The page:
New York art dealer Ronald Feldman first met the young Columbia University student Jeanette Ingberman in the late 1970s, when she came into his gallery seeking information on painter Ida Applebroog for an art-history paper. A few years after she graduated, she came back for another favor -- she was launching an alternative art nonprofit called Exit Art, and would Feldman be on its board of directors?
“I didn’t remember her at all, but she said everyone here was so kind and helpful and asked if I’d serve on the board. Not knowing enough to say no, I said yes,” said Feldman, who’s still on the board today. “You couldn’t not like her. She was very real and, as it evolved, you recognized that she and her partner Papo Colo were afraid of nothing.”
Feldman worked with Ingberman, who served as executive director, and Colo, the artistic director, to assemble an advisory board, including comics publisher Jenette Kahn, former ARTnews editor Amy Newman, art-law attorney John Koegel, collector and marketing strategist Leslie Moran and others. In 1982, they opened their inaugural exhibition, “Illegal America,” highlighting an international group of artists whose work caused run-ins with the law. Among those first names were Vito Acconci, Gordon Matta-Clark, David Hammons, George Maciunas, Carolee Schneemann and Dread Scott.
Over the next 30 years, Exit Art became one of the city’s biggest champions of the art-world underdog, focusing almost entirely on work by minorities, women and non-mainstream artists. Now, that era is drawing to a bittersweet close. Last August, Ingberman succumbed to her long battle with leukemia. And though the doors are closing for good next month, Colo, whom she married in 1992, and the staff are staging one last extravaganza in her honor. The retrospective “Every Exit Is an Entrance: 30 Years of Exit Art,” opens tonight, Mar. 23-May 19, 2012, while “Collective / Performative,” a concurrent performance-art exhibition, is set to take place in the front window of the gallery. On the final night, May 19, 2012, Colo is staging a “ritual cleansing” performance with his Trickster Theater.
“I want to close,” Colo said. “Exit Art was a love story, a wonderful magical moment, but like all great love it was an anomaly. All great love ends in tragedy because one of them has to die.”
Colo saw this exhibition as a way to immortalize that story in history. Six months ago he asked independent curator Rachel Gugelberger to undertake the sprawling task of organizing 30 years of artworks, writings, videos and ephemera into a cohesive exhibition. “I spent three months in the archives and the digital files just getting lost,” she said.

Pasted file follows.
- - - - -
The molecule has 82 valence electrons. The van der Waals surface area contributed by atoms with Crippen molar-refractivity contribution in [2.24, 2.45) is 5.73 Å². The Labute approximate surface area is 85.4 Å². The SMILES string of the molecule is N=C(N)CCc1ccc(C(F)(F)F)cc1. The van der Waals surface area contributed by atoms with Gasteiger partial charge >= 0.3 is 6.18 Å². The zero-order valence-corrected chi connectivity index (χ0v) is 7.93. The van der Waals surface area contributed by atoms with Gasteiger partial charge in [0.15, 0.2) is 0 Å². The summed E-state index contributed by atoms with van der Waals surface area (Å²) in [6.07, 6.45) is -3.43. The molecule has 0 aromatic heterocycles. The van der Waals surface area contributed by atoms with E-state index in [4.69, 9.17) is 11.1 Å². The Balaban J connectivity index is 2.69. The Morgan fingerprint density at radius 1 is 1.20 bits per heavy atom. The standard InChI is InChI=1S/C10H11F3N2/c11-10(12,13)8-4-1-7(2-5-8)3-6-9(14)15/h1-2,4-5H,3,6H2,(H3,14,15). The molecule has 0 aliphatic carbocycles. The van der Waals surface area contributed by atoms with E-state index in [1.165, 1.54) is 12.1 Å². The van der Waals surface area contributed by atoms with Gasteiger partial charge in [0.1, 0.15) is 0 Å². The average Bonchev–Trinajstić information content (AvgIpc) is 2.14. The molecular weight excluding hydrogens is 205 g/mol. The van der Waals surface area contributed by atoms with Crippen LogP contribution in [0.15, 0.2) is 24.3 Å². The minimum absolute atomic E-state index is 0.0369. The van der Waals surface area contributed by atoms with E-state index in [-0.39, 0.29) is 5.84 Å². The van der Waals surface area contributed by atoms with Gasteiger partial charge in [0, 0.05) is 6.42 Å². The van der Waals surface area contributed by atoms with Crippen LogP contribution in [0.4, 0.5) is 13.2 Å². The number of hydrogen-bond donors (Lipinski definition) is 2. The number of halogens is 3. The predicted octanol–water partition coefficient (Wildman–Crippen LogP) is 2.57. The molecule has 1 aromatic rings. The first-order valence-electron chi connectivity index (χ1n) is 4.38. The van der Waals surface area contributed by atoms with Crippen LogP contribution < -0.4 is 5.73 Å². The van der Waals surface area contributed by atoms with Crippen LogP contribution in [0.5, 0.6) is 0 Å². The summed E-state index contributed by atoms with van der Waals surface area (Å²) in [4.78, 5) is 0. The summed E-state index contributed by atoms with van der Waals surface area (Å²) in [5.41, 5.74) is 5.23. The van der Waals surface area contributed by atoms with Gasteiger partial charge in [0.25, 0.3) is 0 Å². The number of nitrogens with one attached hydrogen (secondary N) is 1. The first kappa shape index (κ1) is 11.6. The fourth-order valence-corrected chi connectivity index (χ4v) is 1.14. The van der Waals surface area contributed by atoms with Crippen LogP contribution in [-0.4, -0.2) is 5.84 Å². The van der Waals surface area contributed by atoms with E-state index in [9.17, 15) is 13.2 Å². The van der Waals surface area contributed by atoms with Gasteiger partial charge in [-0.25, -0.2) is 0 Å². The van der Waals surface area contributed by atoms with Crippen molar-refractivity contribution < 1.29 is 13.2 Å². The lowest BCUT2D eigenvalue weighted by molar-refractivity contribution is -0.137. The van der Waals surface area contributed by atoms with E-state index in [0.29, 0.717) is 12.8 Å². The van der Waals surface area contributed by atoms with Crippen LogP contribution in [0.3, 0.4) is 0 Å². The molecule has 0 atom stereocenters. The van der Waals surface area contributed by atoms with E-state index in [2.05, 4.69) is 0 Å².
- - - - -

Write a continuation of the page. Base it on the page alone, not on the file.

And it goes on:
The gallery has shown more than 2,500 artists over the years and Gugelberger has narrowed that number down to about 200 Exit Art stalwarts. After the space closes, its archives are being transferred to New York University’s Fales Library and the dealer Sean Kelly is moving his Chelsea gallery into the space.
Organized chronologically, the exhibition begins in 1982 with documentation from the “Illegal America” exhibition, which was held in a space at the Franklin Furnace Archive. The black-and-white imagery is followed on the next wall by a set of eye-catching prints advertising Exit Art’s 1987 “Concrete Crisis” exhibition, designed by Acconci, Nancy Spero, Leon Golub and others.
The era culminates with two large, confrontational photographs by Adrian Piper of black men being hung and beaten. Piper, who showed several times at Exit Art, is indicative of the institution and its sensitivity to larger cultural currents. The same year as Piper’s solo show at Exit Art, the New York Times wrote, “If the fall season in New York can be said to belong to one artist, that artist is Adrian Piper.”
But if Exit Art started out with a knack for capturing talent on the brink, its second decade, when it moved to a large second-floor space on Broadway in SoHo, overflowed with stars in the making, many of whom are represented in part two of the show. It includes a spiral painting by Fred Tomaselli, a series of watercolors by Ida Applebroog, a painting Joyce Pensato made live in the gallery, an inked-over Shirin Neshat photograph and a framed set of putty blobs by Roxy Paine.
In the center of the gallery, Gugelberger has recreated one of Exit Art’s most remembered exhibitions, a 2002 open-call for 8x10-in.-sized works responding to the September 11 attacks. Every qualifying submission was accepted and ultimately hung by strings from the ceiling. It was so popular that the Library of Congress purchased the entire exhibition (for around $25,000, according one insider). Gugelberger’s rendition uses color copies.
The question remains, can any of the city’s other alternative spaces fill the void left by Exit Art? Colo’s not certain, noting that the kind of idealism he and Ingberman shared in the 1980s is harder to come by in the current economic and political climate. Many young curators and artists are interested in opening up such spaces, he said, but “I tell them when they come talk to me, you have to give everything and expect nothing.”
Feldman was a little more optimistic, recalling a 2010 exhibition at the gallery that examined the history of alternative art spaces from 1960 to the present. “There were a huge number of new alternative spaces that most of us had not heard of -- out in Brooklyn and other places,” he said. Nothing will be exactly like Exit Art, but “you could feel it -- these younger folks were the same, and just as dedicated as Jeanette.